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Pocket Hard Drive Head to Head

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USB memory keys are wonderful inventions. Anything that can said to have finally given the floppy disc the big push into the history books where it belongs is alright in my book. They’re just so handy. You just pop them into any USB slot on your computer and assuming it’s running a decent operating system, it’ll be recognised as a drive letter and you can just drag and drop your files onto it. You don’t even have to reboot, though sometimes Windows will say it needs to anyway, even though it actually doesn’t. It’s a bit odd that, and I’ve never quite worked it out, so we’ll move swiftly on.
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When they first appeared USB keys were expensive and limited in size. My first one ever was 16MB and the 256MB one I bought about three years ago cost me 50 quid. You can get a 1GB stick for that now and 2GB for as little as £70.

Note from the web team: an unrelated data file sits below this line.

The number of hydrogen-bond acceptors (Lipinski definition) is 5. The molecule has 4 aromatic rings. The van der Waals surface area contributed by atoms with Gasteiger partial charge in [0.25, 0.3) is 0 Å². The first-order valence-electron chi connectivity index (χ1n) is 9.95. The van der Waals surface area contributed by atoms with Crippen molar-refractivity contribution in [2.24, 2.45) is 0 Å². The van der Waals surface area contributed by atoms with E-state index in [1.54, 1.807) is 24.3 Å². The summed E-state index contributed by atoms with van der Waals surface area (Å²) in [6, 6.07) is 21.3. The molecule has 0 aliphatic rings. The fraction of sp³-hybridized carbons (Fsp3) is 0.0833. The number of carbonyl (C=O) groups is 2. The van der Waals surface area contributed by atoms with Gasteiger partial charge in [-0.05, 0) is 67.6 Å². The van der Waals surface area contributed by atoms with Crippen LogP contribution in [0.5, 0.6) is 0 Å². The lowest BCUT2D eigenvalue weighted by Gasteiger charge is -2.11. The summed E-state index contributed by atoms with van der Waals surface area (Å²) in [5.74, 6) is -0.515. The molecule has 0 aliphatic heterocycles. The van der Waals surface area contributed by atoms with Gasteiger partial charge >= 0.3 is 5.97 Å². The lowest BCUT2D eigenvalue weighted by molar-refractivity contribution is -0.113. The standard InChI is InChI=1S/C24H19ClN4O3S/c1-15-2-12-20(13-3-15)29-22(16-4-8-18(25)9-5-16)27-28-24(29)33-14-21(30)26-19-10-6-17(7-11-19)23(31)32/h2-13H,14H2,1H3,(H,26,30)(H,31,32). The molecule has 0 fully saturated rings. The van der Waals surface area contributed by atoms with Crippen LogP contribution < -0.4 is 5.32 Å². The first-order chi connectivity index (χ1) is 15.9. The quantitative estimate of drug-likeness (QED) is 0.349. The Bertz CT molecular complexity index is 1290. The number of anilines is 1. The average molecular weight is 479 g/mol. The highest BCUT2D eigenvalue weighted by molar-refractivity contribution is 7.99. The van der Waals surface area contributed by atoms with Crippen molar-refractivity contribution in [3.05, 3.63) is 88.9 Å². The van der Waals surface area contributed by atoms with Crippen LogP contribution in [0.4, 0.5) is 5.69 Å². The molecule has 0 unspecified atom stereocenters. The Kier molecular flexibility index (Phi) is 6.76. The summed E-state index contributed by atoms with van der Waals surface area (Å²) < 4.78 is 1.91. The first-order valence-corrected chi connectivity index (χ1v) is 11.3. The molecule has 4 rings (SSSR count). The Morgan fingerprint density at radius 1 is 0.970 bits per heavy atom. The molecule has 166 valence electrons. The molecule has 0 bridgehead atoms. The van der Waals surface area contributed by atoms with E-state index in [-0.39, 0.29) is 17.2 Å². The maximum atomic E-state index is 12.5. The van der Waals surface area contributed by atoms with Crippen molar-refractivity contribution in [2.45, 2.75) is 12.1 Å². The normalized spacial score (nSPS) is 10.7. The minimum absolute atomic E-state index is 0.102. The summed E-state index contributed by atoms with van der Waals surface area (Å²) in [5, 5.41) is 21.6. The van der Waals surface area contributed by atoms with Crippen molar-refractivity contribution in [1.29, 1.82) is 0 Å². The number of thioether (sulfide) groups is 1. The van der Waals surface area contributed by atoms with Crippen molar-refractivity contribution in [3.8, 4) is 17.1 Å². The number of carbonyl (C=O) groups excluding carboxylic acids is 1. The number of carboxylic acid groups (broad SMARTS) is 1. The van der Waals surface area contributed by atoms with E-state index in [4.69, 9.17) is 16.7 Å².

However, sometimes you just need more. With the lowest capacity of the two drives tested here, you've still got more storage than a DVD in your pocket and that's cool.

As Apple probably swallowed up the worldwide capacity of 4MB flash chips for its nano, the only way to go large is to use MicroDrives, essentially mini hard disks. These give you capacities of up to 8GB at a very affordable price.
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They work in just the same way as USB flash drives, only they’re physically larger due to the size of the Compact Flash MicroDrive inside. It also makes them less robust due to the moving parts in the hard disk. However, unlike full size portable hard disks there’s no need for external power as it draws it all from the USB port.

Of the two we're looking at here the Sony looks the smarter but from the specs it loses out in that it employs a 5GB hard disk compared to the 8GB in the Iomega. Considering that they’re both available on the (virtual) street, for around the same price the Sony is at a disadvantage.

Both drives are formatted as FAT32 and the Windows Autoplay wizard runs when you insert them into a machine running Windows XP. The design of both drives is essentially the same with some minor differences. There’s a housing for the MicroDrive with a USB 2.0 key that rotates up and out of housing at the top. This gives you plenty of clearance area so you shouldn’t have a problem inserting either drive into any USB port.

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